Chapter 12: Drawing a line between persuasion and manipulation

I’m often asked by designers if there’s an easy way to distinguish between exploitative practices and honest persuasion. Is there a line we can mark with police tape like in a movie? ‘Do not cross! All designs beyond this point are deceptive or manipulative!’

Unfortunately, it’s all quite complicated. If you’re looking for an easy answer, it’s probably a good idea to just avoid creating anything that looks similar to the patterns described in the book, and to find out what the law is in your jurisdiction. Another approach is to look at the outcome of harm. If a design creates negative consequences for users, this is a problem and you can work backwards from there, investigating the causes. This perspective is practical for enforcers and investigators, but it’s not so useful for designers who want to do the right thing before any harm occurs.

Direct deception is relatively easy to characterise. If a design contains an outright lie – a false claim that’s just not true – that’s deception, plain and simple. So there’s one line you quite obviously shouldn’t cross, and unless you live on the moon you probably have some very long-standing consumer laws in your jurisdiction that forbid this. But there’s another type of deception, known as ‘indirect deception’, which occurs when a design misleads users into holding false beliefs without explicitly lying to them (perhaps by omitting pertinent information or by using ambiguous language). Most deceptive patterns are like this. Indirect deception is not as easy to draw a line around – some examples are worse than others so there’s a whole range of severity to consider. Then you’ve also got the broader concept of manipulation; it’s possible for a design to influence or coerce a user without deceiving them. For example, if you use harsh emotional manipulation to steer the user into making a certain choice, you’re coercing them, and you may be leading to an outcome of harm – yet it’s not deception.1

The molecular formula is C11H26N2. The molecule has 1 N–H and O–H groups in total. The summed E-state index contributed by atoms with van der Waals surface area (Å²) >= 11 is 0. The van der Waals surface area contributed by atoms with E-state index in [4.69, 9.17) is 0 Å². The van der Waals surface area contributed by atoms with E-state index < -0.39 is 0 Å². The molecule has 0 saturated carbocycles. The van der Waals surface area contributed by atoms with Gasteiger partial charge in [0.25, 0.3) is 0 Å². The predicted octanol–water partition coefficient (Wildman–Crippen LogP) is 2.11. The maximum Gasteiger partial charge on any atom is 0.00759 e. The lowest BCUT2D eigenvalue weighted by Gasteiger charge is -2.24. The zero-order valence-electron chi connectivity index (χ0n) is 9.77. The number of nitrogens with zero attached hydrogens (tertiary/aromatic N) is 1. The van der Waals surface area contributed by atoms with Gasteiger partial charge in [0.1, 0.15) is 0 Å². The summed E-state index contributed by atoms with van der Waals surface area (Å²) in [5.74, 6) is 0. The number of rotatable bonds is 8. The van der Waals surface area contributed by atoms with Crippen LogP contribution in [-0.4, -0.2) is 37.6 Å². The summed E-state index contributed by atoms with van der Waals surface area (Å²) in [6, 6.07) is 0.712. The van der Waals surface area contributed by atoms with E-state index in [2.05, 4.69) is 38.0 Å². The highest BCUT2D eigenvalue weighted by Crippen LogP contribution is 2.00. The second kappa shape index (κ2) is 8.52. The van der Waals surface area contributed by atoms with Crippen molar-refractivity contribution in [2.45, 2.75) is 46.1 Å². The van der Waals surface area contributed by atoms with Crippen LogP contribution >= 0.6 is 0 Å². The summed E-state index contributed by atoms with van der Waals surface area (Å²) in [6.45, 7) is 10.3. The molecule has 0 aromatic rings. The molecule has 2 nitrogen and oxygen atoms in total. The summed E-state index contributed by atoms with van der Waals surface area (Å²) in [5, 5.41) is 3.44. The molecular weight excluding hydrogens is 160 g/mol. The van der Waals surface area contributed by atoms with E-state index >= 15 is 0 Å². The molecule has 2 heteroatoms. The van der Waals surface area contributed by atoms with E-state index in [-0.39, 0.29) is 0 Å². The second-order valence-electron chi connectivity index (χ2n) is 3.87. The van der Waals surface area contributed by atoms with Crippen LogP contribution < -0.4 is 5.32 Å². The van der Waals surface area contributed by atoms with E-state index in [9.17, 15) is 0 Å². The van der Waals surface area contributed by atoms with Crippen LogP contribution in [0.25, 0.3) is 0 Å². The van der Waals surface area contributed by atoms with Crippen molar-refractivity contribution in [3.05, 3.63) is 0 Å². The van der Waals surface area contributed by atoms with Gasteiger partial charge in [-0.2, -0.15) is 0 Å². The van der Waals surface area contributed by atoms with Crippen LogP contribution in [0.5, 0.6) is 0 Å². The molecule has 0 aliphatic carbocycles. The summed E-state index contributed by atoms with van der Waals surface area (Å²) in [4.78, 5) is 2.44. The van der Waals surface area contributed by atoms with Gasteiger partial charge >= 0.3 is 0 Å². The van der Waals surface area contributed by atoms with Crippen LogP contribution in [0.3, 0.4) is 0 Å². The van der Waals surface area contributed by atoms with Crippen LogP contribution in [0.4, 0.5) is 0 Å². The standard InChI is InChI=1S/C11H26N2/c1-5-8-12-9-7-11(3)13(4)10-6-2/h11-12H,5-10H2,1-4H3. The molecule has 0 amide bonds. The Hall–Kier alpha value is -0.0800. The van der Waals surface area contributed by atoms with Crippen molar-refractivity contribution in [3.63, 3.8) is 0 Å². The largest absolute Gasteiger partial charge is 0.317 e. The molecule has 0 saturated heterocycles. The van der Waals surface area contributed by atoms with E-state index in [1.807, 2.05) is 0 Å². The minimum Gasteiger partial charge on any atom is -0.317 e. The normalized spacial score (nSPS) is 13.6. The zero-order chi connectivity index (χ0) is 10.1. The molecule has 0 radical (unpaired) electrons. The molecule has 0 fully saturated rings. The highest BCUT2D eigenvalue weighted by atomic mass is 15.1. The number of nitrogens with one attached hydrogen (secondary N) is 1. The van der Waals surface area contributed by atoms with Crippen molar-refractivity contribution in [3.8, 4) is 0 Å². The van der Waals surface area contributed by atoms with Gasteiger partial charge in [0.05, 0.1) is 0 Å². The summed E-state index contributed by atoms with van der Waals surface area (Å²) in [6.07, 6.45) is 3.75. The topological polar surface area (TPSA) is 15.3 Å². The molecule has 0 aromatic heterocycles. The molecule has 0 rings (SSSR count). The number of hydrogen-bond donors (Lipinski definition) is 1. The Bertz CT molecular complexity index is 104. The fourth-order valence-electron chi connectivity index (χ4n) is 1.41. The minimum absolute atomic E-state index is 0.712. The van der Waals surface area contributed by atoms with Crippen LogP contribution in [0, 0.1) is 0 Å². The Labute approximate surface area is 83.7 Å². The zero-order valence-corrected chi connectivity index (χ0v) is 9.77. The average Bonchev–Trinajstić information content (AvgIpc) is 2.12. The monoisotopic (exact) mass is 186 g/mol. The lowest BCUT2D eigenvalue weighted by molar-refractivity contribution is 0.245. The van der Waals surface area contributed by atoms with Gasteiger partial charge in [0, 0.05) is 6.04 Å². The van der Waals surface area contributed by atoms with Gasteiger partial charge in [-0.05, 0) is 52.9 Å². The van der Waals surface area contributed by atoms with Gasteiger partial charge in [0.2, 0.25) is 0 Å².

If we zoom out into the world of philosophy and ethics, we’ll start to see how complicated it gets. In the 2015 paper ‘Fifty Shades of Manipulation’, Cass Sunstein gives an analysis of this.2 In his words:

‘an action does not count as manipulative merely because it is an effort to alter people’s behavior. If you are a passenger in a car, and you warn the driver that he is about to get into a crash, you are not engaged in manipulation. The same is true if you remind someone that a bill is due. A calorie label and an energy efficiency label are not ordinarily counted as forms of manipulation. So long as a private or public institution is informing people, or “just providing the facts,” it is hard to complain of manipulation. There is also a large difference between persuading people and manipulating them. With (non-manipulative) persuasion, people are given facts and reasons, presented in a sufficiently fair and neutral way; manipulation is something different. It is often thought that when people are being manipulated, they are treated as “puppets on a string.” Almost no one wants to be someone else’s puppet (at least without consent), [...] the idea of “manipulation” can be applied to many kinds of behavior; but it is not entirely clear that it is a unitary concept, or that we can identify necessary and sufficient conditions. Manipulation takes multiple forms. It has at least fifty shades, and some people wonder if they are tightly identified with one another.’

Sunstein goes on to argue that the problem is multidimensional, in the sense that there’s a few different things we need to consider at once. He explains that explicit user consent can make manipulation more...

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Since 2010, Harry Brignull has dedicated his career to understanding and exposing the techniques that are employed to exploit users online, known as “deceptive patterns” or “dark patterns”. He is credited with coining a number of the terms that are now popularly used in this research area, and is the founder of the website He has worked as an expert witness on a number of cases, including Nichols v. Noom Inc. ($56 million settlement), and FTC v. Publishers Clearing House LLC ($18.5 million settlement). Harry is also an accomplished user experience practitioner, having worked for organisations that include Smart Pension, Spotify, Pearson, HMRC, and the Telegraph newspaper.